Resumé Mastery

“A good resumé can get you an interview, a bad resumé can lose you the interview.”

Why does your Resumé Matter?

  • Even if you are not actively applying, people are looking at you (or will be)
  • Whether it’s a job, internship, university, athletic recruiter
  • Whether it’s a customer, interviewee, or parent

Resumé Examples

Lele’s Resume

Vector Resume Example 
Page 1, Page 5

Joe Jordan Resumé and Cover Letter Examples

Recommended Read: How to Write a Cover Letter

Your resumé is an advertisement of you.

The goal of your resumé is:

  • To briefly summarize your skills, achievements, experience, and education.
  • To impress your interviewer, and to give you the chance to sell yourself in person. 

Think of your resumé like a trailer for a movie. You want to give them an idea of who you are, but not the whole story.

Do’s and Don’ts of Resumé Basics


  • use “I” statements
  • Use more than 1 page, 2 AT MOST
  • Use font sizes smaller than 10.
  • Use images


  • Use Action Words
  • Be concise
  • Limit your font-types
  • Use a template
  • Keep it updated

Don’t say “I worked with Vector and interviewed people. Say this instead:

Vector Marketing
“Conducted interviews for 400 applicants”

What do I include in my Resumé?

  1. Name and Contact Info
  2. Work Experience
  3. Education
  4. Skills
  5. Awards, Certifications

Name and Contact Info


  • Name
  • Phone Number
  • Email (keep it professional)
  • Link to a portfolio (if applicable)
  • Brief Intro/Resumé Objective (Career objective, current goal/status)


  • Address, social security number, or any PRIVATE info
  • If you don’t want it published about you in a newspaper, don’t put that information on your resumé.

Vector looks great on a resume, but vector at a high level is something that can’t be matched.

Work Experience

  • Put most relevant experience FIRST
  • The resume you create will depend on the job you’re applying for. 


  • List specific experience, skills & accomplishments that are relevant to the job you’re applying for. 
  • Include previous positions that had similar or related responsibilities or those that allowed you to practice relevant skills.
  • Revise experience to be more universal
  • Use digits
    • Saying that you interviewed  and trained a staff is much less impressive than saying that you interviewed 400 applicants, trained a full staff, and managed 50 representatives creating $300k in sales. 


  • Mention experiences not relevant to the position you are applying to. 
    • ex: if you’re applying for an internship at a hospital, your summer lawn mowing job can be left behind.
  • Mention high school jobs, clubs, etc, if you are in college.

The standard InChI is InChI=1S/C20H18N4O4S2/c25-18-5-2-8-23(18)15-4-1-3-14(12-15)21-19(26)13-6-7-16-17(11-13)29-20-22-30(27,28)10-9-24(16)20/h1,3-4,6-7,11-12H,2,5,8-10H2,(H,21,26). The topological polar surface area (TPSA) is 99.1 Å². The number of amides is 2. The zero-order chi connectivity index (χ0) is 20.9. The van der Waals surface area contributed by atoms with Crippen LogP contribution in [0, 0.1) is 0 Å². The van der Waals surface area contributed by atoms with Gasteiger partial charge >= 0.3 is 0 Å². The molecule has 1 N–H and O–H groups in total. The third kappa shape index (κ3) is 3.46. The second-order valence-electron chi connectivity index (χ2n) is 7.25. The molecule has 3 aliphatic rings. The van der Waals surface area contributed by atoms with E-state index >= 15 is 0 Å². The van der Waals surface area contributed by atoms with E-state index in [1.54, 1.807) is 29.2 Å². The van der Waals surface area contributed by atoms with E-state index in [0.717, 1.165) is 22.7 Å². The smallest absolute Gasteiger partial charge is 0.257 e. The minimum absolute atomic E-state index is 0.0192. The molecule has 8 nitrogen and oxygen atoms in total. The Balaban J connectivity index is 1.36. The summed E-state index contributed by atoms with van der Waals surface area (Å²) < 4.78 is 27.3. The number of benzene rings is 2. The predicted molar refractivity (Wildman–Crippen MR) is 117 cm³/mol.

What if I don’t have experience?

  • Show qualities that relate to your field. Reflect on your transferable skills. 
  • Don’t ask for permission to get experience. What can you teach yourself? 
  • You can find some great volunteer work that opens doors for you
    NOT TO MENTION, Whatever you need to gain experience with here.. Let us know. We can help you
    • If you want to work in business, it goes without saying.
    • If you want to be a teacher, this job is all about working with parents, working with people, public speaking
    • If you want to be a doctor, you’re going to need to sell your ideas to your colleagues. You’re going to need to sell your recommendations to your patients.

Recruiters spend an average of “six seconds before they make the initial ‘fit or no fit’ decision” on candidates

-Business Insider



  • Include your major/minor, program, and specific degree
  • Strategic placement (chances are it’ll be AFTER your work experience)


  • Include your GPA only if it’s higher than a 3.2 
    • If your GPA is lower, keep it off, but be prepared to explain it well (sell yourself) maybe your skills and experience outweigh it, and you put more time and effort into your projects because you saw it as more beneficial to your future than  perfect grades. 


  • Lead with skills that are most important to your job search
  • Include KEY words (Applicant Tracking Systems)
    • Some companies use Applicant Tracking Systems (aka, when  they get a LOT of resumes, they scan them for key  terms)
    • But regardless, you want to use key words that will stand out to your recruiter
  • Don’t type soft-skill types. SHOW your soft-skills through your awards, achievements, experience
  • Don’t include basic skills 

AWARDS SECTION: Don’t necessarily convey specific skills, but they convey traits that recruiters are looking for

My recommendation to you:

  • I HOPE you have, but create strong whys for yourself at Vector and connect it to your dream job. 
  • Put yourself in positions to learn, grow, and add to your resume
  • We have scholarships, contests, awards, promotion opportunities.

Turn your academic years into career building years.

Your degree is important, but its not what you know, it’s who you know

  • The best position you can put yourself in is connecting with people
  • Don’t be the person that “doesn’t work while they’re at school”
  • Teaches time management skills
  • Create financial freedom for yourself
  • Come out of college with a souped up resume
  • Your grades will improve. 
    • If your grades don’t improve while you are working, it is not the JOB, it’s you. You need to learn how to manage your time well. 
    • Not working while you’re in school is going to make you less prepared for the rest of your life. You need to learn time management, do it now. 

Proofread your Resumé

  • Swap your resume with a friend
  • Many universities have free resume checkings and workshops

It doesn’t stop here.

  • If your resume is alone in its strength, it won’t get you TOO far
  • You want to create a well-tailored brand
  • (social media, portfolios, the way that you engage with others)